Well worth the wait

Mindful of the importance of today’s stage, I was up and out at the crack of dawn. It was lovely and quiet, still a little fresh, with only the road cleaners and the odd car heading for the nearest bakery for me to worry about. I sped to Menton, easily my fastest ride there ever. My traffic light karma was in overdrive, I didn’t have to halt once: not even on the Promenade des Anglais. I stopped in Menton to top up my bottles and get a drink  to fuel my ascent. There’s a tap as the road splits (left over the Col and right to Ste Agnes), but the water’s of dubious quality.

The first kilometre of the climb is steepish but fortified by my recent sugar hit, and taking advantage of every bit of shade, I forge on. Up towards Ste Agnes the terrain undulates . I just grind away enjoying the view back down to the sea. The view improves, the gradient rises steeply and I’m now in the lowest of low gears. I take the left turn. It’s taken me  50 minutes to get here and I’ve emptied my larger bidon. It rises again and I press on. As a distraction, I start giving some thought to today’s stage where, realistically, we might know more about the real, relative forms of the main contenders, or not. The next 5 kilometres pass remarkably quickly and I’m soon speeding downwards. I’ve seen hardly any cars, just a couple of goats.

As I swoop through La Turbie, stopping at the fountain to fill up my bottles, I’m making good time. I  head up over the Col d’Eze enjoying the warm sunshine, the scenic views and the prospect of a cracking afternoon’s Tour viewing. Riding this route has done wonders for Thor Hushovd’s climbing skills, who knows it might do something similar, albeit on a smaller scale, for me. My traffic light karma begins to desert me on the way back and I take refuge on the cycling track on the Promenade. It’s busy, but not as busy as the road. In no time at all, I’m grinding my way back up to the apartment. It’s taken me an hour less than I estimated but that’s largely due to the time at which I rode rather than any great feat on my part. I shower, slip into something comfortable and sink a couple of litres of water. I’d like to check the ride information on my Garmin but I’m still waiting for a response from them. I’ve been waiting for 6 days!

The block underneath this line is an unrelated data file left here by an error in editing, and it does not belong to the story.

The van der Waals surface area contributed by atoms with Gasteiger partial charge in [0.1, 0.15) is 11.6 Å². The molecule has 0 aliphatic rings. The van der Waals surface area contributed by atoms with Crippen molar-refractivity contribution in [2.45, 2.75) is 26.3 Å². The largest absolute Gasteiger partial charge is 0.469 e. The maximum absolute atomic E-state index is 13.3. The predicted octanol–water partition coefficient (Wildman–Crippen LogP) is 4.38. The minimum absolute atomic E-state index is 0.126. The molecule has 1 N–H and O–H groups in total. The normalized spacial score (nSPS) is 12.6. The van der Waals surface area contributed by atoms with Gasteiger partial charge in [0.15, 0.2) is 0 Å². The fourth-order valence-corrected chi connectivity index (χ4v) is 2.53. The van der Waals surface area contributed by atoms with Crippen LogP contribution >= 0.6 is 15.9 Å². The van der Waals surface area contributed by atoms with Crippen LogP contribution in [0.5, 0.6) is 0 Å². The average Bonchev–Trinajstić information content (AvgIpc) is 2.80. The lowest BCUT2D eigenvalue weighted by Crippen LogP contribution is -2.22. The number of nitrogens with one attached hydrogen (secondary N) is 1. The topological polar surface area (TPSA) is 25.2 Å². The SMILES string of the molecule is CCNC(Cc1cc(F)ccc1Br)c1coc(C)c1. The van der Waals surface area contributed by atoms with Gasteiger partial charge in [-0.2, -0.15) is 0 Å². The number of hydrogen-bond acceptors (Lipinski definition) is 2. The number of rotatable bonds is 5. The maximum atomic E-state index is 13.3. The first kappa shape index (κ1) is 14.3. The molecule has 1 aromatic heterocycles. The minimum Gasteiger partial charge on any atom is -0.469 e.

On today’s queen stage, 168.5km from Saint-Gaudens to Plateau de Beille a large group breaks away almost from the start, swiftly joined by another 4 riders, 24 in total. Only 4 teams are not represented: Saxobank, Radioshack, Omega Pharma-Lotto and Saur-Sojasun. There’s plenty of French riders, including 3 from FDJ, but no Jeremy Roy. Is that allowed? Despite having Charteau in the break, Europcar control the peloton until Leopard Trek take over intent on whittling down the numbers and delivering the Schlecks to the base of the final climb.

The French are desperate for a stage win and today’s excitement, and ultimate disappointment, were provided by French champion Sylvain Chavanel and, later on, FDJ’s Sandy Casar. However with Voeckler STILL in yellow, the French are now talking him up as a potential Tour winner. Stranger things have happened.

With just 10.5km of the final climb remaining, Andy Schleck puts in a dig. It’s countered. The favourites basically mark one another all the way to the finish. Tour rookie, Jelle Vanendert, still smarting from his 2nd place at Luz Ardiden, takes off in pursuit of the hapless Casar who’s soon overtaken. Jelle’s nemesis from Friday, Samu, pursues him and gains back a few precious seconds on the other favourites but can’t overhaul today’s victor. So Omega Pharma Lotto take their 3rd stage win of the Tour. With just 2kms to go Andy puts in a more serious dig which allows him to take back 2 seconds from the others. Most of the favourites finish together although a couple were distanced on the climb further shaking up GC which now looks like this:-

Rank Dossard Name Country Team Time Gap
1 181 Thomas VOECKLER FRA EUC 61h04’10” 00”
2 018 Frank SCHLECK LUX LEO 61h05’59” 1’49”
3 141 Cadel EVANS AUS BMC 61h06’16” 2’06”
4 011 Andy SCHLECK LUX LEO 61h06’25” 2’15”
5 091 Ivan BASSO ITA LIQ 61h07’26” 3’16”
6 021 Samuel SANCHEZ ESP EUS 61h07’54” 3’44”
7 001 Alberto CONTADOR ESP SBS 61h08’10” 4’00”
8 161 Damiano CUNEGO ITA LAM 61h08’11” 4’01”
9 052 Tom DANIELSON USA GRM 61h09’56” 5’46”
10 124 Kevin DE WEERT BEL QST 61h10’28” 6’18”

Two jersey’s changed hands: Vanendert now has the spotted jersey and Sky’s Rigoberto Uran is the latest, best young rider.

Bit of a roundup

After four days off the bike, it was a pleasure to resume my training programme. I’ve been riding really strongly this week, particularly on the climbs, and feel on track for this week end’s brevet, the l’Antiboise, organised by a neighbouring club. Last year, I unwisely and unsuccessfully rode the 150km parcours, bonking spectacularly after 103km. This year, I’m riding the 100km course which, with the ride to and from the start, will be a 120km round trip. We’ll be setting off relatively early so as to be back in time to watch the Amstel Gold Race. I understand from an article on Cyclingnews that some, as yet unidentified, locals have been sabotaging the course with tacks!

We have friends who live in Valkenberg, just a stone’s throw from the Cauberg, and were fortunate to be in the area on business a few year’s ago and watched the race from a good spot (near the big screen) on that hill which is decidedly leg sapping. I was riding my friend’s “sit up and beg bike” which I would have been hard pushed to indeed push it up the hill, let alone ride. On race day, the hill is thronged with spectators, particularly on the lower sections which are bordered by bars and restaurants, and it has a fantastic atmosphere.